SALT LAKE CITY — Governor Spencer Cox said Utah has hit a "breaking point" when it comes to COVID-19, with rising cases and fewer hospital beds to treat people.
"We’re sad that we’re here. We’re disappointed that we’re here. We wish we were not here. We don’t have to be here. But we are here," he told reporters at a news conference Tuesday on Capitol Hill.
The governor planned to meet with members of the Utah State Legislature to see if there was anything that can be done to address the surge in cases and hospitalizations. He floated the idea of masks in schools if outbreaks hit a certain threshold.
This year, the legislature severely restricted the ability for the governor to impose mask mandates or other COVID-19 restrictions.
For the first time since the pandemic began, the governor said Utah had an instance where there was no available intensive care unit beds. It particularly has impacted rural hospitals and their ability to transport critical patients.
Dr. Marc Harrison, the CEO of Intermountain Healthcare, said their referral hospitals (those best equipped to treat COVID-19 patients) were at 103% capacity. All of their hospital ICUs were now at 100% capacity and elective medical treatments were being canceled.
Health care workers were burning out and quitting after 18 months of battling COVID-19. More than 90% of their COVID patients, Dr. Harrison said, were unvaccinated.
"Some people just can’t take it anymore. It has been unrelenting the stresses these folks have faced and they’re particularly disheartened by the amount of unnecessary death and destruction they are seeing," he told reporters.
The bad news continued, as Dr. Michelle Hofmann, the deputy director of Utah's Department of Health, shared a forecast for COVID-19 cases for children ages 5-17.
"We expect a possibility of up to 39,000 cases in the month of September alone," she said.
Her voice choking with emotion, Dr. Hofmann said roughly a third of nursing homes in Utah are dealing with outbreaks — some with 100% of the staff and residents fully vaccinated as the delta variant continues to spread.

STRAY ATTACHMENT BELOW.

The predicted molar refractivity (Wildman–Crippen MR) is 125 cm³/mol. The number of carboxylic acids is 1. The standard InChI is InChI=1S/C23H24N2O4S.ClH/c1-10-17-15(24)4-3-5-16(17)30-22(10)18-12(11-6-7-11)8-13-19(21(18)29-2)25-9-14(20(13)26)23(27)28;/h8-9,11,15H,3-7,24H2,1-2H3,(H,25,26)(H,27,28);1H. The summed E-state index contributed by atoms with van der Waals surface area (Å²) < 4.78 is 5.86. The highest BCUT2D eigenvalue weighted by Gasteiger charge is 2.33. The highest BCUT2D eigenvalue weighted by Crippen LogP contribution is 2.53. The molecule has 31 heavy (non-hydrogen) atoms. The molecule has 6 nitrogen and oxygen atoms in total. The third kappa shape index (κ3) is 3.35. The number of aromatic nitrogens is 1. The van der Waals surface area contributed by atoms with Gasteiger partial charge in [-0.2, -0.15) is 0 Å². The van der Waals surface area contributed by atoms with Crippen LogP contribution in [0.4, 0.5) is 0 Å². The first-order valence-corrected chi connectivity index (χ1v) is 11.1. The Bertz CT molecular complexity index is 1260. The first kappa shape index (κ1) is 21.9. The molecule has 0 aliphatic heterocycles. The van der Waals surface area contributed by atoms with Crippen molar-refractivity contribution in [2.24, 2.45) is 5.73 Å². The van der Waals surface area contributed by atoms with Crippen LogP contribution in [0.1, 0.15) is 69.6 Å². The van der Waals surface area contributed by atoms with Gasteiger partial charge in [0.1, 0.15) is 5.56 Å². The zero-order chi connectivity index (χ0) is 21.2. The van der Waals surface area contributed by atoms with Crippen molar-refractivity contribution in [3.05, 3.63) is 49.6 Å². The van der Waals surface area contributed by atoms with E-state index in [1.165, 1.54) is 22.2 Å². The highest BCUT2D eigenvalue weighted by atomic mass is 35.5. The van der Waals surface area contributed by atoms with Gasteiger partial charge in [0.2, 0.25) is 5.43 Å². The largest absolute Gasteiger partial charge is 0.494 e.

She pleaded with people to wear masks and get vaccinated.
At Primary Children's Medical Center, things were not much better. The hospital's administration said they are seeing increasing numbers of children with COVID-19 and few beds to treat them.
"We’re also seeing the number of ... RSV steadily increasing," said Chris Miller with Primary Children's Medical Center.
Dr. Harrison also called for people to start wearing masks. He disclosed his own blood cancer diagnosis and that he is immunocompromised.
"I hope that all of you who aren’t wearing masks aren’t carrying the delta variant, because if you are, you could kill me," he said, calling out unmasked people in the room. "This is serious stuff."
Among those who were unmasked in the room where Gov. Cox and Lt. Gov. Deidre Henderson. After Dr. Harrison spoke, Gov. Cox said he would start to wear a mask more, especially around unvaccinated and immunocompromised people.
But Utah will not likely return to any kind of mask mandate.
"It’s very clear there’s little appetite for any kind of statewide mandates and it’s frustrating for us," Lt. Gov. Henderson told reporters.
The governor himself encouraged people to wear masks, said they will not singlehandedly solve the crisis.
"The anti-maskers and the extreme maskers, we just all need to get ourselves a little bit and try to have a little bit of common sense here," Gov. Cox said. "Unfortunately, that’s what’s missing from all this discussion is a little of common sense, a little bit of nuance, a little bit of grace and a little bit of understanding and that’s what we’re going to try to bring to the legislature."
FOX 13 is told the governor will meet with House and Senate Republicans and Democrats on Wednesday and Thursday to outline the situation and solicit ideas. The legislature passed a law that lifted COVID-19 restrictions as the state hit certain thresholds dubbed the "endgame bill."
The House Republican caucus declined to comment until after the governor's meeting with them.
"As legislators, it’s our job to make decisions based on data and to listen to public input. I believe the legislative and executive branches have the same goals in mind – to reduce the spread of COVID-19 in schools and across the state without infringing on individuals’ freedoms," Senate President J. Stuart Adams, R-Layton, said in a statement.
"Having discussions with the governor, other legislators, health officials and the public is all part of the legislative process. The more discussions we have, the more ideas are brought forward, leading us to make better decisions. We will continue to closely monitor the data and work with healthcare providers, local health departments and local officials to respond to COVID-19."
Asked about the bills that he signed into law, Gov. Cox said circumstances were different when those were passed earlier this year.
"We were assured if things changed, they would be willing to reconsider and make decisions based on those changes," he said. "Things have changed."